See Silviculture and forest management

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Timber utilisation

Mature poplars can provide high quality veneers, appearance grade timbers and useful farm timbers. See Tree Grower article Wood properties and use of poplar and willow.

Markets and demand

Poplar logs currently have limited commercial markets but can attract good prices as shown in this poplar logging case study and in Growing poplars for timber in Northland.

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Growth, yield, economics and carbon

Kawa grows rapidly at rates of 1 to 2.5 m a year depending on rainfall and soil fertility. After age 25 the trees keep growing but may be regarded as mature, reaching heights of 30 to 35 metres.

This paper offers some advice on monitoring growth.

Timber return on investment

In New Zealand poplar is primarily grown for erosion control, but even so it can be managed and harvested for timber. On good sites it grows faster than radiata pine, it can reach a marketable size in 20 years or less, and it can attract better prices than radiata pine as export logs. It is one of the few timber species which can support grazable pasture throughout its rotation.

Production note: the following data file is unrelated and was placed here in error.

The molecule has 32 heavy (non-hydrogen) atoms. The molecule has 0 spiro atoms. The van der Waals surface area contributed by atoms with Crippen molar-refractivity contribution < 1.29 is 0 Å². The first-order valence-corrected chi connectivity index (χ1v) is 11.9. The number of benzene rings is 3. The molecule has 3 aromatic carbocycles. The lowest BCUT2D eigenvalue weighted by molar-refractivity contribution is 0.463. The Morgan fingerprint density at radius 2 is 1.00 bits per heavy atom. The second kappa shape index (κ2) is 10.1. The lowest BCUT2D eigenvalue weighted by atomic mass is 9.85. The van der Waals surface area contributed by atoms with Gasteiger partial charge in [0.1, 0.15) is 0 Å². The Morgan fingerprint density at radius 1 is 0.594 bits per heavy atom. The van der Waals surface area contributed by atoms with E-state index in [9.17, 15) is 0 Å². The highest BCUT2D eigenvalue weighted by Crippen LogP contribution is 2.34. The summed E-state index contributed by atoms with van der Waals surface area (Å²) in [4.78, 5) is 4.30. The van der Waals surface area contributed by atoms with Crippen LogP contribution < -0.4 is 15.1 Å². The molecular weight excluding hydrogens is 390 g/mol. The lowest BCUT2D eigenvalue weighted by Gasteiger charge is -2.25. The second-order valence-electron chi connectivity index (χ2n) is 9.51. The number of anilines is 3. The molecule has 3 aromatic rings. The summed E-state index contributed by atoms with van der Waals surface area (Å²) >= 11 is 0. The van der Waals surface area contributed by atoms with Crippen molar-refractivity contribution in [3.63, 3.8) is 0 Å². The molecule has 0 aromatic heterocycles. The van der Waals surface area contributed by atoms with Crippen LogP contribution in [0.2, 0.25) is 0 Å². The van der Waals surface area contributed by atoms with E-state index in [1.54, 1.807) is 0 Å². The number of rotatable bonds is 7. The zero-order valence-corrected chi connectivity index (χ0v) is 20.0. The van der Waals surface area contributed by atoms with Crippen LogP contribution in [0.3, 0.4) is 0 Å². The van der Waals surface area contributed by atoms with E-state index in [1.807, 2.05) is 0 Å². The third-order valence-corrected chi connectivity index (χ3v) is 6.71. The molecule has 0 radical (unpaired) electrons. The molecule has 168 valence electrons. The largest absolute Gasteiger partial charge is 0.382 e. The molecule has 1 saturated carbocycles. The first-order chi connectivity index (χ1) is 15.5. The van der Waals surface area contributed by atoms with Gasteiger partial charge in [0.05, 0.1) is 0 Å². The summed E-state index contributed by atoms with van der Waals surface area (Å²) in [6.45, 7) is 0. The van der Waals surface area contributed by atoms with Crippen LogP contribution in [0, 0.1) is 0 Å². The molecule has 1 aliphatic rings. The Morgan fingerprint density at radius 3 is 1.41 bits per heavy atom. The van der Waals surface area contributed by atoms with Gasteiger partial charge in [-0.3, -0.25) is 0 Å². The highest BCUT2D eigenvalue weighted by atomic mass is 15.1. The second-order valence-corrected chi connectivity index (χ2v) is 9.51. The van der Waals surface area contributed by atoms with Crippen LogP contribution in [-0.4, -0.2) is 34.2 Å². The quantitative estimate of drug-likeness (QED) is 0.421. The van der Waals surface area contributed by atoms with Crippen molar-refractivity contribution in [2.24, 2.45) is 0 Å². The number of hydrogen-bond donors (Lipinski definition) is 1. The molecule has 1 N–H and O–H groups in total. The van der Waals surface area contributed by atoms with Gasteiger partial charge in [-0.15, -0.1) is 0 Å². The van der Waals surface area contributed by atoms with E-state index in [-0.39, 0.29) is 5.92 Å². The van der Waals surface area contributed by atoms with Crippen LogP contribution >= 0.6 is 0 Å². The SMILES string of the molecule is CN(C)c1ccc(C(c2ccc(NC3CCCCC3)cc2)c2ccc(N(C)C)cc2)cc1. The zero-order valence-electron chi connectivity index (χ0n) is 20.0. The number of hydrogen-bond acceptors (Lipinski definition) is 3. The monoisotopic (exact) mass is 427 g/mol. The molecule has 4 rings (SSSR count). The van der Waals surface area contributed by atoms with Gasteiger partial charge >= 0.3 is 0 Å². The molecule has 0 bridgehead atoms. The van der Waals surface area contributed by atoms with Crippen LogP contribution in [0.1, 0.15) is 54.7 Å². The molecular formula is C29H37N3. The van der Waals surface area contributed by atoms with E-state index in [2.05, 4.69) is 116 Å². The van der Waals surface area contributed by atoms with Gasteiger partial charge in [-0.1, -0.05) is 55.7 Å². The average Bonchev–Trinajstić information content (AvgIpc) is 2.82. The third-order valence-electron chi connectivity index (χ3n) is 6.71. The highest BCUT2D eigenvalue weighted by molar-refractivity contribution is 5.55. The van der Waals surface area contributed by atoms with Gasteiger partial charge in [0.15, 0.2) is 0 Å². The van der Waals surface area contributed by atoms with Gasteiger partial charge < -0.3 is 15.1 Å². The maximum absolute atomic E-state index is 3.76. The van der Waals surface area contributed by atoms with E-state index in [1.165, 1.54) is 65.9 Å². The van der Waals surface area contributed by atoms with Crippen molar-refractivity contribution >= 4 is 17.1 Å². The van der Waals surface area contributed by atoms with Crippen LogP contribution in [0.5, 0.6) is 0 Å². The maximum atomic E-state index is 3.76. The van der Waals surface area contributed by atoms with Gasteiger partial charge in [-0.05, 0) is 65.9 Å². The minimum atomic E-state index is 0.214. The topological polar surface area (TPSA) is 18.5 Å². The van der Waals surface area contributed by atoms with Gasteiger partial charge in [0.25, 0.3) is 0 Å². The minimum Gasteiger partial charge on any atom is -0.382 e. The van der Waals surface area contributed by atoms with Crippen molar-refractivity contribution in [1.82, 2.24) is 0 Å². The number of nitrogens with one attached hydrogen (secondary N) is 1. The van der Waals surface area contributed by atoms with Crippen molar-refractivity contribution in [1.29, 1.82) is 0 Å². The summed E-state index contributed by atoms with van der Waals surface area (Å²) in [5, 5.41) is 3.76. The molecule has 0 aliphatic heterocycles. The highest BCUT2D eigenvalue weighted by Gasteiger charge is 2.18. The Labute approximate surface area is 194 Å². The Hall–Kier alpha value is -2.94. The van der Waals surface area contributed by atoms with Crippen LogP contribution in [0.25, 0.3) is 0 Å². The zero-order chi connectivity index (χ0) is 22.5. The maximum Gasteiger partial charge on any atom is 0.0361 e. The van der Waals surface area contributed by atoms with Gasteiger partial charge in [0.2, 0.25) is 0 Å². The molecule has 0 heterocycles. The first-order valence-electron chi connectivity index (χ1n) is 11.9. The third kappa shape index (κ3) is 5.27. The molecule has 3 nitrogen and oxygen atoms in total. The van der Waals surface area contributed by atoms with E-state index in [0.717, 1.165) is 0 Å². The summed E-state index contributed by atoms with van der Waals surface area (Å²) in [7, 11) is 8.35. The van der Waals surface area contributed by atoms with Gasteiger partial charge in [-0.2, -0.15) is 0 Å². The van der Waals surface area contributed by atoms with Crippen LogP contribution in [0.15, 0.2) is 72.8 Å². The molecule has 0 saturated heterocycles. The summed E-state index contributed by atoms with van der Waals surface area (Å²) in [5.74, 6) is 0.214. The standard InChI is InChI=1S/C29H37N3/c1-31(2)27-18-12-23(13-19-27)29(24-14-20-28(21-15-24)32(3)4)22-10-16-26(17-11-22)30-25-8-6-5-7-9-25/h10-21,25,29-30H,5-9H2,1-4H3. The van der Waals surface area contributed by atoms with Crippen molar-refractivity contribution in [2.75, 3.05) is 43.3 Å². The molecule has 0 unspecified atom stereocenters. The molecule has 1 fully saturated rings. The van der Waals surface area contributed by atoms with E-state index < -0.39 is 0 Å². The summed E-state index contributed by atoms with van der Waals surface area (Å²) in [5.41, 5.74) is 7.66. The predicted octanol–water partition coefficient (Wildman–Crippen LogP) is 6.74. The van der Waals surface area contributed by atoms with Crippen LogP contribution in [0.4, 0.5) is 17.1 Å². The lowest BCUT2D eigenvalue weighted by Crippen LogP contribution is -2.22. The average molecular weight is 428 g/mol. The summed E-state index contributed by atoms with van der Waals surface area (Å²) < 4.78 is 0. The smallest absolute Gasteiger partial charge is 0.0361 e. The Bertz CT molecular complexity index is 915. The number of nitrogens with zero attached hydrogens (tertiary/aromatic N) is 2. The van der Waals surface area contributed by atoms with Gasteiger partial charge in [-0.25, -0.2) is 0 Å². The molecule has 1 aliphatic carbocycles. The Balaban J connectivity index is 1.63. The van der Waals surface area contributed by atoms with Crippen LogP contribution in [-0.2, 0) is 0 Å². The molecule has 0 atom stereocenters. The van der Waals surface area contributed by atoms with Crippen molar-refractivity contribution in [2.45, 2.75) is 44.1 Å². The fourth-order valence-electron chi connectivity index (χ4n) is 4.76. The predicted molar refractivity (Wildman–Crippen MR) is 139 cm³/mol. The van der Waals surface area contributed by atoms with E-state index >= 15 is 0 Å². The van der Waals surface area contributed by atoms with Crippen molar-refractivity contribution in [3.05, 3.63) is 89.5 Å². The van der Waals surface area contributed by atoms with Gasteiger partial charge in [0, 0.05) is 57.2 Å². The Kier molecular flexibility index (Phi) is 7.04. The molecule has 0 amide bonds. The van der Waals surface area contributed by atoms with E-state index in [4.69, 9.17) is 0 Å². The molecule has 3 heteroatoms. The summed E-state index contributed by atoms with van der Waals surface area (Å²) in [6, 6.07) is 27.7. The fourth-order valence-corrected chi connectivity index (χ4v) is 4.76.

Plant & Food Research publication Trees for the farm: A decision support tool for farmers suggests the typical costs (in 2015) of establishing, managing and harvesting poplar grown for erosion control at a stocking of 60 stems per ha and harvested at age 20 would be around $6,000 per ha spread over the period. 

Return on investment will depend on what you are growing the trees for, the price of planting stock, how you manage the trees and when you harvest.

Carbon sequestration rate over time, and relevant Look-up Tables

If the land is registered under the Emissions Trading Scheme and the trees are planted so as to comply, i.e. at least one hectare, with tree crown cover of more than 30 percent in each hectare and an average width of tree crown cover of at least 30 metres, then they should earn carbon credits. The relevant look-up tables for determining how quickly they store carbon and earn credits, and guides to how to use the tables, may be downloaded here.

As Kawa poplar is an exotic hardwood, tables A2.2 and A2.4 apply, suggesting Kawa poplar stores carbon roughly three times faster than indigenous forest and about 80% as fast as radiata pine.

See Emissions trading »

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Further reading